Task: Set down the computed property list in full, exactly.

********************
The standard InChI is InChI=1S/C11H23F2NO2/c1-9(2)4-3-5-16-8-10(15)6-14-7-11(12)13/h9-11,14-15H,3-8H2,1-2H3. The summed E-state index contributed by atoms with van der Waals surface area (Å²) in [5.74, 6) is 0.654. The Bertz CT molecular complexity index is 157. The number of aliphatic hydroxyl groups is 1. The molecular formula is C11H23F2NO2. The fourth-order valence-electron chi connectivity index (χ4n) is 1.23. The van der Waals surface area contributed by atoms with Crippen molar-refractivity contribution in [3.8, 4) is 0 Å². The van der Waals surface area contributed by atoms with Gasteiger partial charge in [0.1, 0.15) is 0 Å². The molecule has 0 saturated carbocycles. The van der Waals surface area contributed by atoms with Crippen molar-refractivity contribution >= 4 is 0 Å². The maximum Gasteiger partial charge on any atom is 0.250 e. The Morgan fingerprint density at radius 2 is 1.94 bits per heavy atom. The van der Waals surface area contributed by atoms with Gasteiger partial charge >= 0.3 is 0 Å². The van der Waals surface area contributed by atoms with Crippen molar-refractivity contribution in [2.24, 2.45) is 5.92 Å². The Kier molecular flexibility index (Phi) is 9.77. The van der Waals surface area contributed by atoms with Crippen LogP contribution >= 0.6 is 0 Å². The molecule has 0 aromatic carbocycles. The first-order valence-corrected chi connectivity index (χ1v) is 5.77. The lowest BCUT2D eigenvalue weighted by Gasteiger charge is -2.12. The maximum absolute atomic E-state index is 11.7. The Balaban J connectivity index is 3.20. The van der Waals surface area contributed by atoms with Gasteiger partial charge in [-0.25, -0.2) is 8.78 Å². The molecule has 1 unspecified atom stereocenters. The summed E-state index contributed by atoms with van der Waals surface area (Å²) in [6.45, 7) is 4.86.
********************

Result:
The standard InChI is InChI=1S/C11H23F2NO2/c1-9(2)4-3-5-16-8-10(15)6-14-7-11(12)13/h9-11,14-15H,3-8H2,1-2H3. The summed E-state index contributed by atoms with van der Waals surface area (Å²) in [5.74, 6) is 0.654. The Bertz CT molecular complexity index is 157. The number of aliphatic hydroxyl groups is 1. The molecular formula is C11H23F2NO2. The fourth-order valence-electron chi connectivity index (χ4n) is 1.23. The van der Waals surface area contributed by atoms with Crippen molar-refractivity contribution in [3.8, 4) is 0 Å². The van der Waals surface area contributed by atoms with Gasteiger partial charge in [0.1, 0.15) is 0 Å². The molecule has 0 saturated carbocycles. The van der Waals surface area contributed by atoms with Crippen molar-refractivity contribution >= 4 is 0 Å². The maximum Gasteiger partial charge on any atom is 0.250 e. The Morgan fingerprint density at radius 2 is 1.94 bits per heavy atom. The van der Waals surface area contributed by atoms with Gasteiger partial charge >= 0.3 is 0 Å². The van der Waals surface area contributed by atoms with Crippen molar-refractivity contribution in [2.24, 2.45) is 5.92 Å². The Kier molecular flexibility index (Phi) is 9.77. The van der Waals surface area contributed by atoms with Crippen LogP contribution >= 0.6 is 0 Å². The molecule has 0 aromatic carbocycles. The first-order valence-corrected chi connectivity index (χ1v) is 5.77. The lowest BCUT2D eigenvalue weighted by Gasteiger charge is -2.12. The maximum absolute atomic E-state index is 11.7. The Balaban J connectivity index is 3.20. The van der Waals surface area contributed by atoms with Gasteiger partial charge in [-0.25, -0.2) is 8.78 Å². The molecule has 1 unspecified atom stereocenters. The summed E-state index contributed by atoms with van der Waals surface area (Å²) in [6.45, 7) is 4.86.